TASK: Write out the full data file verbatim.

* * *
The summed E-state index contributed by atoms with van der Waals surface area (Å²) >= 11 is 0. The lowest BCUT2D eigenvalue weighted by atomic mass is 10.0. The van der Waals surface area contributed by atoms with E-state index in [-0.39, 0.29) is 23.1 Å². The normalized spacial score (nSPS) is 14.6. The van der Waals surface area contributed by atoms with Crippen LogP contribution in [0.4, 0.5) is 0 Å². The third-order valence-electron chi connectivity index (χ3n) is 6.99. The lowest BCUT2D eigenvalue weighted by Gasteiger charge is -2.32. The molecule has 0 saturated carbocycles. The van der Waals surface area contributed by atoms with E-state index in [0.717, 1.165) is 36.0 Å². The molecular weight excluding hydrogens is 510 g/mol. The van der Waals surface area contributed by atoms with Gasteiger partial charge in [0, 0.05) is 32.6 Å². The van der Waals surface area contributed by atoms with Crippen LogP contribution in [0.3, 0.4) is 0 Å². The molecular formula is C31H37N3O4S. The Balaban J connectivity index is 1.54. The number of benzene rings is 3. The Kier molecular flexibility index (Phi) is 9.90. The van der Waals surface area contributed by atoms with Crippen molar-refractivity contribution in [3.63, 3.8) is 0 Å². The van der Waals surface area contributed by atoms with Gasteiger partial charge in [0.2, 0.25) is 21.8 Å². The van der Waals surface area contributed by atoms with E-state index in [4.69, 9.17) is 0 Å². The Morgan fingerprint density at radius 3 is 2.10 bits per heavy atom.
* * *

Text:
The summed E-state index contributed by atoms with van der Waals surface area (Å²) >= 11 is 0. The lowest BCUT2D eigenvalue weighted by atomic mass is 10.0. The van der Waals surface area contributed by atoms with E-state index in [-0.39, 0.29) is 23.1 Å². The normalized spacial score (nSPS) is 14.6. The van der Waals surface area contributed by atoms with Crippen LogP contribution in [0.4, 0.5) is 0 Å². The third-order valence-electron chi connectivity index (χ3n) is 6.99. The lowest BCUT2D eigenvalue weighted by Gasteiger charge is -2.32. The molecule has 0 saturated carbocycles. The van der Waals surface area contributed by atoms with E-state index in [0.717, 1.165) is 36.0 Å². The molecular weight excluding hydrogens is 510 g/mol. The van der Waals surface area contributed by atoms with Gasteiger partial charge in [0, 0.05) is 32.6 Å². The van der Waals surface area contributed by atoms with Crippen LogP contribution in [0.3, 0.4) is 0 Å². The molecular formula is C31H37N3O4S. The Balaban J connectivity index is 1.54. The number of benzene rings is 3. The Kier molecular flexibility index (Phi) is 9.90. The van der Waals surface area contributed by atoms with Crippen molar-refractivity contribution in [3.63, 3.8) is 0 Å². The van der Waals surface area contributed by atoms with Gasteiger partial charge in [0.2, 0.25) is 21.8 Å². The van der Waals surface area contributed by atoms with E-state index in [4.69, 9.17) is 0 Å². The Morgan fingerprint density at radius 3 is 2.10 bits per heavy atom.